JAMA edition provides summary of FSMB policy recommendations about marijuana in patient care

JAMA edition provides summary of FSMB policy recommendations about marijuana in patient care

The Journal of the American Medical Association has published in its online edition a summary of new policy adopted by the Federation of State Medical Boards that provides recommendations about marijuana in patient care and a cautionary note advising actively licensed physicians to abstain from using marijuana while practicing medicine. [More]
Childhood adversities linked to drug or alcohol dependency in adults

Childhood adversities linked to drug or alcohol dependency in adults

Adults who have drug or alcohol dependency have experienced very high rates of early adversities, according to a new study published by University of Toronto researchers. [More]
Studies reveal how parents can help develop smart, social kids

Studies reveal how parents can help develop smart, social kids

A pair of new studies further strengthen scientific understanding of the links between what a child experiences in the first years of life and later childhood behaviour and abilities. [More]
Researchers play crucial role in crafting diagnostic criteria for functional GI disorders

Researchers play crucial role in crafting diagnostic criteria for functional GI disorders

With no laboratory test available to diagnose functional gastrointestinal disorders, proper diagnostic criteria are critical for clinicians to make an accurate determination of what ails their patients. [More]
Lower attention ability in early adolescence linked to increased genetic risk for four different anxiety symptoms

Lower attention ability in early adolescence linked to increased genetic risk for four different anxiety symptoms

University of Texas at Arlington researchers have found that low attention control in early adolescence is related to a genetic risk factor for four different anxiety disorders. Young teens who suffer from anxiety are also more vulnerable to additional problems like depression, drug dependence, suicidal behavior and educational underachievement. [More]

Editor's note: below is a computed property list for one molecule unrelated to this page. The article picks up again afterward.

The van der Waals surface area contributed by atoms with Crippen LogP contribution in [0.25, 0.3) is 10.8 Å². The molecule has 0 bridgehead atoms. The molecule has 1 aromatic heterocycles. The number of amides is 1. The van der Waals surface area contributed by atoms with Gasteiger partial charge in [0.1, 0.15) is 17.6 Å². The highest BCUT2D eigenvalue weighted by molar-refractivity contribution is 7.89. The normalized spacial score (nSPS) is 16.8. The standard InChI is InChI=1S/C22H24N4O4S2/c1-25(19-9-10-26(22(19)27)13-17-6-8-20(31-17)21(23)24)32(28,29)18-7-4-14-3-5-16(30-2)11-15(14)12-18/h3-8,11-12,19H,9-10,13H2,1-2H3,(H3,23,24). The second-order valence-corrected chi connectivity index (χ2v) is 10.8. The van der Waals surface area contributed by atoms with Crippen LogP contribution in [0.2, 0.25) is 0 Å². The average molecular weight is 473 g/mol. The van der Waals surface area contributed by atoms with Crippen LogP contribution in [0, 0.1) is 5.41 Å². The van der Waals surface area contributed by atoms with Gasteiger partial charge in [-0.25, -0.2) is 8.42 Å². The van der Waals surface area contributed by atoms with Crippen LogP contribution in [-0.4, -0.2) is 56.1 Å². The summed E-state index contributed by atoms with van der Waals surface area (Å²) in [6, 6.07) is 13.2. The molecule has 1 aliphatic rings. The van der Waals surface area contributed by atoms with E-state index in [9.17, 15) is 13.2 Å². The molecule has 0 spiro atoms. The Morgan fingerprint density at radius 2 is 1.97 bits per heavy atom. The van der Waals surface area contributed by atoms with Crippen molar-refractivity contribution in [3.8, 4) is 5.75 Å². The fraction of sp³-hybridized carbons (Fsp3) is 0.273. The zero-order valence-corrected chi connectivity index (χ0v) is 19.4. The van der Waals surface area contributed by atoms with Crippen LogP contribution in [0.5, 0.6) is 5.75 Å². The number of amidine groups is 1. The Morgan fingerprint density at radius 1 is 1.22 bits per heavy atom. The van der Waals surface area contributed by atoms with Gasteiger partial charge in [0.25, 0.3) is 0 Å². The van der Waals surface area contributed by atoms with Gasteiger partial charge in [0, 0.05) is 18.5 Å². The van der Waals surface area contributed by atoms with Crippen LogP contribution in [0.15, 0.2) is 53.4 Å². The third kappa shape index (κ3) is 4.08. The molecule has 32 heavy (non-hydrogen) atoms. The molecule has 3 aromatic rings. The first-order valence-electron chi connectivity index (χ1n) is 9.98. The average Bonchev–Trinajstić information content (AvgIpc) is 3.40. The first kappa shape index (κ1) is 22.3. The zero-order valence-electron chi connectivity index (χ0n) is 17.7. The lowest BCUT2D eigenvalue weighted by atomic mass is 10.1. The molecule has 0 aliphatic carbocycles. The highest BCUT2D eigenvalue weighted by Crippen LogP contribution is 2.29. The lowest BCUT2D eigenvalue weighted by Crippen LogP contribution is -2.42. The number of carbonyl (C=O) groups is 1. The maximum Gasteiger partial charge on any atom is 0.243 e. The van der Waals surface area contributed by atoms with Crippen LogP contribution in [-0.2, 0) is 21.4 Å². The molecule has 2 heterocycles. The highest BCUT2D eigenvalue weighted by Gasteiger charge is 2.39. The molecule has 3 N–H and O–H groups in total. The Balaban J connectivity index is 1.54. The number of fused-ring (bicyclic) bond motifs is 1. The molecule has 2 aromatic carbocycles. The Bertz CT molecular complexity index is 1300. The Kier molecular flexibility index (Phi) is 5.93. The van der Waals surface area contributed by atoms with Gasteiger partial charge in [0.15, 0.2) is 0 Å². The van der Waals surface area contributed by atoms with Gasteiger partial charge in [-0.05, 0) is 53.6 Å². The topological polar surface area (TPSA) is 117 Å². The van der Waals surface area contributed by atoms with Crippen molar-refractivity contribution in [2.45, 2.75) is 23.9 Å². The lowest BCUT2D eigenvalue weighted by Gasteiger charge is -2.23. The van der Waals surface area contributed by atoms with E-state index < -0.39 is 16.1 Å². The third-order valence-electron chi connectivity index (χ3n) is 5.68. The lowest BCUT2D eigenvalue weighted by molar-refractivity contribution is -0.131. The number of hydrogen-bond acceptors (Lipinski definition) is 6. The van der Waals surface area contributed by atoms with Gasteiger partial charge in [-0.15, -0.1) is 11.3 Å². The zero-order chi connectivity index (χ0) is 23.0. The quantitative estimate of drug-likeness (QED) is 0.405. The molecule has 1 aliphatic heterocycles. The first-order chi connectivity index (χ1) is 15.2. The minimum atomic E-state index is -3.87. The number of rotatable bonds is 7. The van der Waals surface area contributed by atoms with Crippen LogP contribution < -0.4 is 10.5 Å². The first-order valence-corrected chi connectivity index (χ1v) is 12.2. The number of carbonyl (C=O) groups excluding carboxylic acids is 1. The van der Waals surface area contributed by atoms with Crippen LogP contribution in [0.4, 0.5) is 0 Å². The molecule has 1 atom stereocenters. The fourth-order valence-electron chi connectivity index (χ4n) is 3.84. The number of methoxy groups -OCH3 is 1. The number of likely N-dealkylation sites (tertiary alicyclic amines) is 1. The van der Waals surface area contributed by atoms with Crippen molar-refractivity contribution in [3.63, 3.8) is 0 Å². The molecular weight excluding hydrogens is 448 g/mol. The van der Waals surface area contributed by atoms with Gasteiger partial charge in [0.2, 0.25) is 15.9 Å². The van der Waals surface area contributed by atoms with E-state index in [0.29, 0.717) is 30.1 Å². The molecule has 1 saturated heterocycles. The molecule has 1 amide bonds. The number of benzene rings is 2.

Failure to recognise gender diversity causes major gaps in understanding transgender health

Failure to recognise gender diversity causes major gaps in understanding transgender health

2015 was an unprecedented year in the recognition of transgender rights in some high-income countries. However, as a new Series published in The Lancet today reveals, public recognition has yet to translate to a concerted effort to support and improve the health of transgender people across the world. [More]
Study finds major differences between male and female perpetrators

Study finds major differences between male and female perpetrators

Women who commit deadly violence are different in many ways from male perpetrators, both in terms of the most common victims, the way in which the murder is committed, the place where it is carried out and the perpetrator's background. This is shown by a new study that also investigated homicide trends over time in Sweden. [More]
Shire introduces third annual Excellence in ADHD Patient Group Awards

Shire introduces third annual Excellence in ADHD Patient Group Awards

Shire plc today launches the third annual Excellence in ADHD Patient Group Awards celebrating outstanding work by patient advocacy organisations around the world that aim to improve the lives of people with Attention Deficit/Hyperactivity Disorder (ADHD). [More]
Zeiger’s cognitive behavioral therapy program helps school-aged children deal with anxiety issues

Zeiger’s cognitive behavioral therapy program helps school-aged children deal with anxiety issues

Change can be hard for many people. For kids - who often thrive on routine and predictability - the transition from school year to summer and into a new academic year can bring uncertainty that can trigger anxiety and behavioral problems. [More]
Study evaluates rate of depression in mothers based on different onset times

Study evaluates rate of depression in mothers based on different onset times

Postpartum depression--a household term since actress Brooke Shields went public in 2005 about her struggle with it--is indeed serious. But depression that begins before or during pregnancy is often more severe because it lasts longer and usually goes undetected until the doctor screens for it after the birth of the baby, according to a new Northwestern Medicine study. [More]